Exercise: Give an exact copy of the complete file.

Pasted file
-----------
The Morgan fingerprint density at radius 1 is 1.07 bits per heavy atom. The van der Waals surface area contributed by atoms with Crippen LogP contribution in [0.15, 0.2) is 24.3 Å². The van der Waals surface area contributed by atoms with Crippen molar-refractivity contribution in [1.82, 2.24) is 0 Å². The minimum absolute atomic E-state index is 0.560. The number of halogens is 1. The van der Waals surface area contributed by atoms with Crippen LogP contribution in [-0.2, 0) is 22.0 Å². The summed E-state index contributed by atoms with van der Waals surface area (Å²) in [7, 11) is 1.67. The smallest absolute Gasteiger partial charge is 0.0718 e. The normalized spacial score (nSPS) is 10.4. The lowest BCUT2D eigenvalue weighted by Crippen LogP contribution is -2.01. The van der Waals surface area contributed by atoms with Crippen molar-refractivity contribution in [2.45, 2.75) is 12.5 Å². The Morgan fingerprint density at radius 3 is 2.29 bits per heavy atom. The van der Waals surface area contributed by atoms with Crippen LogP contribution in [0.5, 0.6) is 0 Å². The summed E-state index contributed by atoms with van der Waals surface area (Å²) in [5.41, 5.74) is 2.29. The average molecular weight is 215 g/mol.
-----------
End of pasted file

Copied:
The Morgan fingerprint density at radius 1 is 1.07 bits per heavy atom. The van der Waals surface area contributed by atoms with Crippen LogP contribution in [0.15, 0.2) is 24.3 Å². The van der Waals surface area contributed by atoms with Crippen molar-refractivity contribution in [1.82, 2.24) is 0 Å². The minimum absolute atomic E-state index is 0.560. The number of halogens is 1. The van der Waals surface area contributed by atoms with Crippen LogP contribution in [-0.2, 0) is 22.0 Å². The summed E-state index contributed by atoms with van der Waals surface area (Å²) in [7, 11) is 1.67. The smallest absolute Gasteiger partial charge is 0.0718 e. The normalized spacial score (nSPS) is 10.4. The lowest BCUT2D eigenvalue weighted by Crippen LogP contribution is -2.01. The van der Waals surface area contributed by atoms with Crippen molar-refractivity contribution in [2.45, 2.75) is 12.5 Å². The Morgan fingerprint density at radius 3 is 2.29 bits per heavy atom. The van der Waals surface area contributed by atoms with Crippen LogP contribution in [0.5, 0.6) is 0 Å². The summed E-state index contributed by atoms with van der Waals surface area (Å²) in [5.41, 5.74) is 2.29. The average molecular weight is 215 g/mol.